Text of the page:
The global aviation industry is undergoing a significant transformation as it embraces sustainability and seeks to reduce its carbon footprint.
One promising avenue for achieving this goal is the development of hydrogen-powered aircraft, with the Fresson project being a prime example of this innovation. Led by Cranfield Aerospace Solutions (CAeS) and supported by leading technology collaborators, the Fresson project aims to develop a commercially viable, hydrogen-powered retrofit powertrain solution for the 9-seat Britten-Norman Islander aircraft. In this article, we will explore the future of the Fresson project and its potential impact on the aviation industry.
The Fresson Project – Collaborators and Key Technologies
The Fresson project has gained the support of multiple innovative technology companies, including Evolito, Reaction Engines, and Ricardo.
The team has also brought the Oxfordshire-based aerospace spin-out of YASA for the motor and inverter construction. The company specializes in axial-flux electric motors that are smaller, lighter, and more power-dense than radial flux solutions. Its axial-flux technology requires up to 75% less iron, copper, and permanent magnets, making it more environmentally friendly.
For the Fresson project, the motor and controller unit’s mass is crucial in determining the hydrogen-electric propulsion system’s overall weight.
If the project is to work, the team must focus on minimizing the weight of the motor to maximize the aircraft’s payload and range capabilities. Evolito’s engine is lighter and more efficient and offers a compact solution that integrates well into the 240kW Fresson fuel-cell propulsion system.
Project Goals and Timeline
The Fresson project will see the team convert the propulsion system of a Britten-Norman Islander aircraft to hydrogen gas via a fuel cell system.
The teams aim to put this aircraft into commercial service by 2026 on routes of up to 200 km.
According to the schedule provided by Cranfield Aerospace Solutions, the aircraft is on track to make its maiden flight by the end of 2023.
Hydrogens Impact on the Aviation Industry
The Fresson project has the potential to reshape the aviation industry as it demonstrates the feasibility of hydrogen-powered aircraft. With zero emissions and the ability to maximize payload and range, these aircraft can help the aviation sector transition toward more sustainable operations.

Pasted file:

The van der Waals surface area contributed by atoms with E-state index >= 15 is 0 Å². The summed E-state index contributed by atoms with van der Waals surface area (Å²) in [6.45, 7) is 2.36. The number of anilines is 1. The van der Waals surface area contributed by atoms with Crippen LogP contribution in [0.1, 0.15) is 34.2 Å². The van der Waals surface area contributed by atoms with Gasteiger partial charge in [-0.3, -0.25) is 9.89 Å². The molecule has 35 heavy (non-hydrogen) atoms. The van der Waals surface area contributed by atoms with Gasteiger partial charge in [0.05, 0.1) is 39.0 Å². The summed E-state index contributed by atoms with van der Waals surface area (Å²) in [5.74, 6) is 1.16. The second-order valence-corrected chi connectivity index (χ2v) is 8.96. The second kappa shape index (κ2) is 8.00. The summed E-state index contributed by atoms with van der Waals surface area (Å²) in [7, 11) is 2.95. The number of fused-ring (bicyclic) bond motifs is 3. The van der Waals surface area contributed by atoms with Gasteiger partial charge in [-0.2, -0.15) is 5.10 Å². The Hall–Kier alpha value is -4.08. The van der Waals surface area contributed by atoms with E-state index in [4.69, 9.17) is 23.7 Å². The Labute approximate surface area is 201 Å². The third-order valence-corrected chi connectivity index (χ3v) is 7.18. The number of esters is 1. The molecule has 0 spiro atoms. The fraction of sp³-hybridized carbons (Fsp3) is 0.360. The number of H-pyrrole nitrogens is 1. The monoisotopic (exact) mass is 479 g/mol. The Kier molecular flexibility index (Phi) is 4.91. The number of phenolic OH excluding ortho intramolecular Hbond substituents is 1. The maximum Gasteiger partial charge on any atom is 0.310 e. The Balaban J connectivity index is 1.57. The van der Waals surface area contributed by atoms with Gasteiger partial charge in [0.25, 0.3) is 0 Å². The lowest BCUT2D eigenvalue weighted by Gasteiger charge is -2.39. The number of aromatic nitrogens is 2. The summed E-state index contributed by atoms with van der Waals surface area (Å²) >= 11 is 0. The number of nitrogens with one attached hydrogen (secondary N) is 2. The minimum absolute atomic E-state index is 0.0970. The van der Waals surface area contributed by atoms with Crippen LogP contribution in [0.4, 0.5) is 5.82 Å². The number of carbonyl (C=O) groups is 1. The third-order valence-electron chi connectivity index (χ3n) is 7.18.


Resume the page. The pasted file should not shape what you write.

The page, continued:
If this works, the retrofit powertrain solutions allow existing aircraft to be fully converted, reducing the need for entirely new aircraft designs and promoting a circular economy within the industry.
The successful development and commercialization of the Fresson project can also pave the way for further innovations and collaborations within the aviation sector. As more companies invest in research and development to create efficient, zero-emission aircraft, the industry can witness rapid technological advancements that will improve sustainability, reduce costs, and provide a better experience for passengers.
The Fresson project, spearheaded by Cranfield Aerospace Solutions and supported by technology collaborators such as Evolito, Reaction Engines, and Ricardo, represents a significant milestone in developing hydrogen-powered aviation. With its focus on creating a commercially viable retrofit powertrain solution for existing aircraft, the project has the potential to revolutionize the aviation industry, making it more sustainable and environmentally friendly.
As the project progresses and reaches its goals, the future of hydrogen-powered aircraft looks bright, promising a new era of sustainable air travel.
- The Fresson project focuses on developing a hydrogen-powered retrofit powertrain solution for the 9-seat Britten-Norman Islander aircraft.
- Cranfield Aerospace Solutions leads the project, with collaborators like Evolito, Reaction Engines, and Ricardo providing innovative technologies.
- Evolito’s axial-flux electric motors are lighter, more efficient, and environmentally friendly, making them ideal for hydrogen-powered aviation.
- The project aims for commercial service by 2026 on routes up to 200 km, with the first flight scheduled for late 2023.
- Successful development and commercialization of the Fresson project could revolutionize the aviation industry, promoting sustainable and environmentally friendly air travel.